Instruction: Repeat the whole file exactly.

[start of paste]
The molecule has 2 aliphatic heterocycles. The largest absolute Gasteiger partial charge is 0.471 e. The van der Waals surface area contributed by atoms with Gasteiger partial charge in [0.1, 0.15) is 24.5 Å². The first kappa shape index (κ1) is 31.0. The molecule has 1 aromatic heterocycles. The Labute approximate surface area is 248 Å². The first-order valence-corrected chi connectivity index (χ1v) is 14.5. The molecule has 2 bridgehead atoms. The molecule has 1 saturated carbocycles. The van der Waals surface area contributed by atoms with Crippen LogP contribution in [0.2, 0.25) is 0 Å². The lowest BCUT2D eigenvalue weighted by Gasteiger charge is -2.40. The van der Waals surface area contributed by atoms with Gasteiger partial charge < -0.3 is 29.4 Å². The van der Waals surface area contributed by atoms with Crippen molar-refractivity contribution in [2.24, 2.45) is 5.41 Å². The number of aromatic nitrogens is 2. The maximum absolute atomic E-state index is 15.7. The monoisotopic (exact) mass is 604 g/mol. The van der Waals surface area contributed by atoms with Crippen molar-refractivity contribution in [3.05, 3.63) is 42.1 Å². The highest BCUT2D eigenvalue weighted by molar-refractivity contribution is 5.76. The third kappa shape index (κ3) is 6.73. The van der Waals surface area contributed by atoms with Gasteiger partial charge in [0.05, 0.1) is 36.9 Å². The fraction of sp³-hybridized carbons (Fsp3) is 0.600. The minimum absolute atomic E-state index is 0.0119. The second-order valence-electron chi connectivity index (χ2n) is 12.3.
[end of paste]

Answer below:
The molecule has 2 aliphatic heterocycles. The largest absolute Gasteiger partial charge is 0.471 e. The van der Waals surface area contributed by atoms with Gasteiger partial charge in [0.1, 0.15) is 24.5 Å². The first kappa shape index (κ1) is 31.0. The molecule has 1 aromatic heterocycles. The Labute approximate surface area is 248 Å². The first-order valence-corrected chi connectivity index (χ1v) is 14.5. The molecule has 2 bridgehead atoms. The molecule has 1 saturated carbocycles. The van der Waals surface area contributed by atoms with Crippen LogP contribution in [0.2, 0.25) is 0 Å². The lowest BCUT2D eigenvalue weighted by Gasteiger charge is -2.40. The van der Waals surface area contributed by atoms with Gasteiger partial charge < -0.3 is 29.4 Å². The van der Waals surface area contributed by atoms with Crippen molar-refractivity contribution in [2.24, 2.45) is 5.41 Å². The number of aromatic nitrogens is 2. The maximum absolute atomic E-state index is 15.7. The monoisotopic (exact) mass is 604 g/mol. The van der Waals surface area contributed by atoms with Crippen molar-refractivity contribution in [3.05, 3.63) is 42.1 Å². The highest BCUT2D eigenvalue weighted by molar-refractivity contribution is 5.76. The third kappa shape index (κ3) is 6.73. The van der Waals surface area contributed by atoms with Gasteiger partial charge in [0.05, 0.1) is 36.9 Å². The fraction of sp³-hybridized carbons (Fsp3) is 0.600. The minimum absolute atomic E-state index is 0.0119. The second-order valence-electron chi connectivity index (χ2n) is 12.3.